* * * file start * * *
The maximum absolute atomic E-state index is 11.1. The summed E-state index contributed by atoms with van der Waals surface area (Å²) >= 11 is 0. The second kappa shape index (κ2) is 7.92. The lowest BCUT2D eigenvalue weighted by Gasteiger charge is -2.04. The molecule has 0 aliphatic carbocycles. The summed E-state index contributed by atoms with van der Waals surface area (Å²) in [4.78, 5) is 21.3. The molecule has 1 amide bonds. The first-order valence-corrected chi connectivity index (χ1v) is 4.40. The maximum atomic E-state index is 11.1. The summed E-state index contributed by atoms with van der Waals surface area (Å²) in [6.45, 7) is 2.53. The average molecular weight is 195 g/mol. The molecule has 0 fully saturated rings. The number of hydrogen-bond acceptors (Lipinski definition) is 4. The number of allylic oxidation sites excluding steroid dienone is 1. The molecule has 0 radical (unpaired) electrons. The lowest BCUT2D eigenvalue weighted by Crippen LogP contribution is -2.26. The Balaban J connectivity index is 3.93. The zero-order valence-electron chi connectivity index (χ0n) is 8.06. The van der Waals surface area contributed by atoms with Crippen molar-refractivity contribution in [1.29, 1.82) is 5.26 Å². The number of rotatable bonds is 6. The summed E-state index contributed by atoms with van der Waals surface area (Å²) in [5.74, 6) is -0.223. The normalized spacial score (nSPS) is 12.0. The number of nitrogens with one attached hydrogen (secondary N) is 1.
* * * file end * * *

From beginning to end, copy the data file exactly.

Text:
The maximum absolute atomic E-state index is 11.1. The summed E-state index contributed by atoms with van der Waals surface area (Å²) >= 11 is 0. The second kappa shape index (κ2) is 7.92. The lowest BCUT2D eigenvalue weighted by Gasteiger charge is -2.04. The molecule has 0 aliphatic carbocycles. The summed E-state index contributed by atoms with van der Waals surface area (Å²) in [4.78, 5) is 21.3. The molecule has 1 amide bonds. The first-order valence-corrected chi connectivity index (χ1v) is 4.40. The maximum atomic E-state index is 11.1. The summed E-state index contributed by atoms with van der Waals surface area (Å²) in [6.45, 7) is 2.53. The average molecular weight is 195 g/mol. The molecule has 0 fully saturated rings. The number of hydrogen-bond acceptors (Lipinski definition) is 4. The number of allylic oxidation sites excluding steroid dienone is 1. The molecule has 0 radical (unpaired) electrons. The lowest BCUT2D eigenvalue weighted by Crippen LogP contribution is -2.26. The Balaban J connectivity index is 3.93. The zero-order valence-electron chi connectivity index (χ0n) is 8.06. The van der Waals surface area contributed by atoms with Crippen molar-refractivity contribution in [1.29, 1.82) is 5.26 Å². The number of rotatable bonds is 6. The summed E-state index contributed by atoms with van der Waals surface area (Å²) in [5.74, 6) is -0.223. The normalized spacial score (nSPS) is 12.0. The number of nitrogens with one attached hydrogen (secondary N) is 1.